The Interscholastic Equestrian Association (IEA) kicks off the 2017 Hunt Seat National Finals at the Virginia Horse Center on Friday, April 21. The competition will run through Sunday, April 23. Nearly 400 of the nation’s leading IEA Middle School and High School equestrians will converge in Lexington at the horse center’s Anderson Coliseum to compete for top honors. The student riders, in grades 6-12, will travel from across the United States to participate in this competition. Riders will compete in Hunt Seat Equitation classes over fences and on the flat throughout the weekend. Although its only a short drive from Roanoke, the show also will be available via livestream on EqSportsNet if you don’t feel like going out this soggy weekend.
Riders will compete in Hunt Seat Equitation Classes, over fences and on the flat, throughout the weekend. The format requires that riders compete in unfamiliar tack on unfamiliar mounts; therefore, they draw their horses the day of competition and enter the arena after a brief, if any, warm up.
Judging each of the team and individual Hunt Seat classes will be Rachel Kennedy from Brookeville, Maryland and Melanie Smith Taylor from Germanton, Tennessee. Kennedy began riding at the age of 3 outside of Philadelphia at Jack Trainor’s Here and There Farm. Following a successful junior career, she rode to seven AHSA Horse of the Year titles along with numerous state titles as a professional. In 1995, Kennedy moved to Maryland and started her own business — ESP Farm. She has trained and shown numerous hunters and jumpers to championships and Grand Prix wins on the on the USEF “AA” Circuit at shows such as the Winter Equestrian Festival, NAJYRC, Capital Challenge, Devon, Ocala, Washington International, Upperville, Vermont Summer Festival, and Fairfield.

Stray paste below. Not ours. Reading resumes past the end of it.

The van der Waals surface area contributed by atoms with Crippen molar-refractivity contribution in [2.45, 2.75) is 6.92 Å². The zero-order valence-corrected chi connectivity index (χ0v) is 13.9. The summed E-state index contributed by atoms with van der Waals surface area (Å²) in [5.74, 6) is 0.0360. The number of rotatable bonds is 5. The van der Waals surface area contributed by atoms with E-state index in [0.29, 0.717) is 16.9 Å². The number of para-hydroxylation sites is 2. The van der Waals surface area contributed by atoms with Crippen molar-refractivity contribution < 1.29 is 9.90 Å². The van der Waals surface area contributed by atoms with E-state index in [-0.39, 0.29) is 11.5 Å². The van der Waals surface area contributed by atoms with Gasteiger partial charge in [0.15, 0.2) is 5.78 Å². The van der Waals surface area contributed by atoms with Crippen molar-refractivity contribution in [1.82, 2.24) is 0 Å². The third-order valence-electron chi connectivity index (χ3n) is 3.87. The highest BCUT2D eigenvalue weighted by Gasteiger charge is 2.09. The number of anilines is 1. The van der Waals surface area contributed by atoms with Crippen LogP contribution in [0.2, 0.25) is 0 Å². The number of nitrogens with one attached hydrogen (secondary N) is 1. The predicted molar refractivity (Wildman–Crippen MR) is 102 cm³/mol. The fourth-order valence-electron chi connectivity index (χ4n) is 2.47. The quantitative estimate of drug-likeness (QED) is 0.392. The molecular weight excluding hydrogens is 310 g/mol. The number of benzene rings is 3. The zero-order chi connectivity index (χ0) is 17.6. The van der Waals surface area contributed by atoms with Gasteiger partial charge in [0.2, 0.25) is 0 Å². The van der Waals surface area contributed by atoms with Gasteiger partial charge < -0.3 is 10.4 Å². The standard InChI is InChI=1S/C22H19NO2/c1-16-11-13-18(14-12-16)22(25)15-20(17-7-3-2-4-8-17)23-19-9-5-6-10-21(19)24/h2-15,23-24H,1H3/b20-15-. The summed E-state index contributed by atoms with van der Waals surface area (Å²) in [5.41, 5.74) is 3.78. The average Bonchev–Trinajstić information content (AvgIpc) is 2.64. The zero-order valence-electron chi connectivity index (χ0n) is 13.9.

Melanie Smith Taylor also brings a wealth of experience to the IEA National Finals. Taylor became one of only two riders to ever win the Triple Crown of Show Jumping — the American Invitational, the International Jumping Derby, and the American Gold Cup — and the only person to win all three on the same horse. After winning the World Cup Final in 1982, she was named the U.S. Olympic Committee Sportswoman of the Year and inducted into the Tennessee Sports Hall of Fame. Two years later, she capped off her show-jumping career with a team gold medal in the Los Angeles Olympic Games.
Today, Taylor serves the horse world as a clinician, a television broadcaster for major events, including the Olympics and World Championships, and a recognized judge for hunters, jumpers and hunter seat equitation. She is also the author of Riding With Life, a comprehensive training guide detailing her unique program for setting horse and rider up for success.